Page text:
Is it hot in here? Jason Hall visits a crematorium

crematorium“I’m sure it’s okay,” says Beth, one of the staff at the crematorium – or crem, as everyone calls it. “But let me just double-check.”

Beth is ringing up her supervisor to check whether or not I can take photos. While she’s on hold her colleague, Jane, offers me a chance to look inside one of the two cremators, both of which are running.

I’m not sure what I expect to see when I look through the cylindrical viewing glass. Perhaps a burning panel of wood or a thick wall of flames. Who knows? But judging by the weakening of my legs, I’m not expecting to see what is clearly the top of a human skull engulfed in fire.

I steady myself. “How…ah…how hot is it in there?” I mumble.

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A perfect funeral? Behind the scenes with a funeral director

Grave YardIt’s a cold December morning and I am giving a coffin a thorough inspection. “Do you see any dust there, Jason?” asks the man on the other side of the wooden box. “Because it has to look perfect.”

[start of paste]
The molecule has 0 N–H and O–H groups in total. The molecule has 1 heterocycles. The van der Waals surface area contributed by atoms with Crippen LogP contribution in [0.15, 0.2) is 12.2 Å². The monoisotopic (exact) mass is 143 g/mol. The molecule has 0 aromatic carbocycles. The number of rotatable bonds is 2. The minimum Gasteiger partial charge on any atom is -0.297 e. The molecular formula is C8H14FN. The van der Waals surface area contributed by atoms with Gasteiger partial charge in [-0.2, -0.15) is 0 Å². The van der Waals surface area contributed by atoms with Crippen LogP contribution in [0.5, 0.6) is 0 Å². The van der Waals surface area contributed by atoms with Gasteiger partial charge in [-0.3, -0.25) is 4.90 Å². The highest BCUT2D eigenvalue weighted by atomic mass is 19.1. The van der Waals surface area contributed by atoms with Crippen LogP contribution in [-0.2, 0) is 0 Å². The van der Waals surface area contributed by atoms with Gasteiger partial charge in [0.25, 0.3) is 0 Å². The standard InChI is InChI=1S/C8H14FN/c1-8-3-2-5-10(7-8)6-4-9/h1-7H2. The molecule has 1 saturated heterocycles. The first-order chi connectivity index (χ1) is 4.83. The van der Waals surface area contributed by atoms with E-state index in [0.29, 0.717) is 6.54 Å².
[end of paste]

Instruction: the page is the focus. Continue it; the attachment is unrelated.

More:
The man speaking to me is a funeral director (let’s call him Andy) and he is giving me a rare, behind-the-scenes look at a typical day at the office. And, as it quickly becomes clear, in Andy’s line of work perfection is the name of the game.

“On the day of the funeral, everything has to go right,” he tells me. “The family expect it. Which is why I do all of this preparation and checking now.”

And there is a lot of preparation and checking to do. Once a doctor has declared someone dead, the funeral director’s work begins. First, the body is transported – “removed” – to the funeral home so it can be stored and, if required, embalmed. Later it will be made to look as close to the family’s specifications as possible through the use of favorite clothes, a haircut and makeup. Then there are consultations with the family to agree on the date and details of the service, the type of coffin, the music, the readings, etc.

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